In draft resolutions, published on June 22, 2011 and deposited with its president before the General assembly of the UN, the Moroccan development policy is in accordance with the UN norms underlining the necessity to promote “the stability”, “diversity and economy reinforcement of each territory”.
In this regard, moving out of a monolithic economy based only on exploitation and natural resources exportation to a collective economy such the one initiated by the Kingdom, reveals an imperious necessity.
Concerning the respect of local distinctiveness in southern provinces, Morocco has integrated in a general policy of development that interest all its regions.
Therefore, from the national solidarity perspective, these provinces and population benefited from the resources and participated in the economic and financial viability.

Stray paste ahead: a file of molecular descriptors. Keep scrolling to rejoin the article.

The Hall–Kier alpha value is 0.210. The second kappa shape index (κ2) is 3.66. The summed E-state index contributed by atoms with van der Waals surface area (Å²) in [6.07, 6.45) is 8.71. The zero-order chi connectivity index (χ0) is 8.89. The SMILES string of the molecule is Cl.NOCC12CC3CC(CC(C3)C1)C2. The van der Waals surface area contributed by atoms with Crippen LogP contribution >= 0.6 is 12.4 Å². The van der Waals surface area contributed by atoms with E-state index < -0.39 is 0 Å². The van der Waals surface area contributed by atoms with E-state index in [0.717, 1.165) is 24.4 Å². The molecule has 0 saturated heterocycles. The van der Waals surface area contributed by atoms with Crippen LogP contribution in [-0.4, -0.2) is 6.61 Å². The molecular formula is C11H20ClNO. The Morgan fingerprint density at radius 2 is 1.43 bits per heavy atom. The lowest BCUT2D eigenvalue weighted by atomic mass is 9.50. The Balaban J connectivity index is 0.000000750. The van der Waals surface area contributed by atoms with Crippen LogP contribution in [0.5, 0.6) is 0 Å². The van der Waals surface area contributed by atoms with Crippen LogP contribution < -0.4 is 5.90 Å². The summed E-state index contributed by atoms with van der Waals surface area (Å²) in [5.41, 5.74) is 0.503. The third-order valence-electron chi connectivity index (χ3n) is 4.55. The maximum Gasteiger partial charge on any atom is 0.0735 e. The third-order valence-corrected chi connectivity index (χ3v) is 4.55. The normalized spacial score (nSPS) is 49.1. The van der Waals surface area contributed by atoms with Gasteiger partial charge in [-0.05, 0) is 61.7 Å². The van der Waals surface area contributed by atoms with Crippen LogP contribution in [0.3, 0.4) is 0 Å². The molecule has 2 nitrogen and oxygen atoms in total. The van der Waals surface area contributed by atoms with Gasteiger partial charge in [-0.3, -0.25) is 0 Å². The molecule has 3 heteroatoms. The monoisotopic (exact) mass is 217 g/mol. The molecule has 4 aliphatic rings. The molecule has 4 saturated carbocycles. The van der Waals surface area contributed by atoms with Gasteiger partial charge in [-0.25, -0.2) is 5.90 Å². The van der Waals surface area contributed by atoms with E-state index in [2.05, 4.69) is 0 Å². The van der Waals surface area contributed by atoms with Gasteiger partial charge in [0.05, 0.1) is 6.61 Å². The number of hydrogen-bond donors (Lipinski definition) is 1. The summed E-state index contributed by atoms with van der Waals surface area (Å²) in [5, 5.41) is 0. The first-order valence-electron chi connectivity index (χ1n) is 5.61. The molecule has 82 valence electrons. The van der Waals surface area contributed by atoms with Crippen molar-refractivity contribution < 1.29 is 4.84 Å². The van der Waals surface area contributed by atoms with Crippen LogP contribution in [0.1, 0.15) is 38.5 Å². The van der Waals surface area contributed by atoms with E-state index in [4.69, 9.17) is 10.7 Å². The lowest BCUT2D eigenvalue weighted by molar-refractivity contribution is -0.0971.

Centre for International Studies (CIS), Rabat, is a group of reflection and analysis. As an active member in the debate on the Maghreb integration, CIS is also interested in the new problematic issues related to the international security including immigration, terrorism and state fragmentation.
In 2010, after Karthal edition, CIS published a collective work titled: “a decade of reforms in Morocco (1990-2009).”
In January 2011, CIS published a second work titled “Morocco-Algeria: cross- Analysis of a hostile neighborhood” and in September 2011, a third work titled “the Saharan dispute to the UN Organization.”
In order to be active, CIS depends on several online websites among them there is a recent one called Ibn Khaldoun and can be reached at www.ibn-khaldoun.com.
By Latifa Haboula